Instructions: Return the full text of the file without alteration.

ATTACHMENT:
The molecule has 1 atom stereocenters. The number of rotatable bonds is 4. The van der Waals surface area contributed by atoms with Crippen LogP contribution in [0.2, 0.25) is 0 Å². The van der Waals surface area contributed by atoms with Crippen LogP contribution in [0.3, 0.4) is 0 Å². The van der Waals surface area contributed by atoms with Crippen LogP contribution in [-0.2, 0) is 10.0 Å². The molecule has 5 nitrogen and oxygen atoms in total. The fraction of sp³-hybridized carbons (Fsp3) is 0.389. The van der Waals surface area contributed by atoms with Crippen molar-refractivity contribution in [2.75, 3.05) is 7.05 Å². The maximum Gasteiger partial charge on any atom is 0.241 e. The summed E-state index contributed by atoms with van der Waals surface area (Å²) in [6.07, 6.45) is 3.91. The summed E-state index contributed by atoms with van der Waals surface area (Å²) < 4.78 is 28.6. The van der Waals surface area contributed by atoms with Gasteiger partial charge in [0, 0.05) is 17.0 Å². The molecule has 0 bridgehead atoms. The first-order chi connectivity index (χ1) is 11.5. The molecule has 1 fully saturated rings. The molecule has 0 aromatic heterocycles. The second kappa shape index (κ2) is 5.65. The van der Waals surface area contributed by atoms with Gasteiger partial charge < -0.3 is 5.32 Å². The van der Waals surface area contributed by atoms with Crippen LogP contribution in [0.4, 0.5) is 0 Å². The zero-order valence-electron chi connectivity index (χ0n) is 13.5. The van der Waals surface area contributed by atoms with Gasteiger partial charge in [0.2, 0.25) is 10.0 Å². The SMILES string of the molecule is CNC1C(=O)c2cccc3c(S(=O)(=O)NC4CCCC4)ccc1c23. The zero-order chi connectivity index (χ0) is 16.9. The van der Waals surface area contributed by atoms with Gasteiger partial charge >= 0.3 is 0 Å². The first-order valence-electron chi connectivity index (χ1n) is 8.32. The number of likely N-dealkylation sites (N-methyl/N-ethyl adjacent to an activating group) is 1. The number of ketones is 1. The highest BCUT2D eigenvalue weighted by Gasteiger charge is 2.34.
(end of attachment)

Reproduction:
The molecule has 1 atom stereocenters. The number of rotatable bonds is 4. The van der Waals surface area contributed by atoms with Crippen LogP contribution in [0.2, 0.25) is 0 Å². The van der Waals surface area contributed by atoms with Crippen LogP contribution in [0.3, 0.4) is 0 Å². The van der Waals surface area contributed by atoms with Crippen LogP contribution in [-0.2, 0) is 10.0 Å². The molecule has 5 nitrogen and oxygen atoms in total. The fraction of sp³-hybridized carbons (Fsp3) is 0.389. The van der Waals surface area contributed by atoms with Crippen molar-refractivity contribution in [2.75, 3.05) is 7.05 Å². The maximum Gasteiger partial charge on any atom is 0.241 e. The summed E-state index contributed by atoms with van der Waals surface area (Å²) in [6.07, 6.45) is 3.91. The summed E-state index contributed by atoms with van der Waals surface area (Å²) < 4.78 is 28.6. The van der Waals surface area contributed by atoms with Gasteiger partial charge in [0, 0.05) is 17.0 Å². The molecule has 0 bridgehead atoms. The first-order chi connectivity index (χ1) is 11.5. The molecule has 1 fully saturated rings. The molecule has 0 aromatic heterocycles. The second kappa shape index (κ2) is 5.65. The van der Waals surface area contributed by atoms with Gasteiger partial charge < -0.3 is 5.32 Å². The van der Waals surface area contributed by atoms with Crippen LogP contribution in [0.4, 0.5) is 0 Å². The zero-order valence-electron chi connectivity index (χ0n) is 13.5. The van der Waals surface area contributed by atoms with Gasteiger partial charge in [0.2, 0.25) is 10.0 Å². The SMILES string of the molecule is CNC1C(=O)c2cccc3c(S(=O)(=O)NC4CCCC4)ccc1c23. The zero-order chi connectivity index (χ0) is 16.9. The van der Waals surface area contributed by atoms with Gasteiger partial charge >= 0.3 is 0 Å². The first-order valence-electron chi connectivity index (χ1n) is 8.32. The number of likely N-dealkylation sites (N-methyl/N-ethyl adjacent to an activating group) is 1. The number of ketones is 1. The highest BCUT2D eigenvalue weighted by Gasteiger charge is 2.34.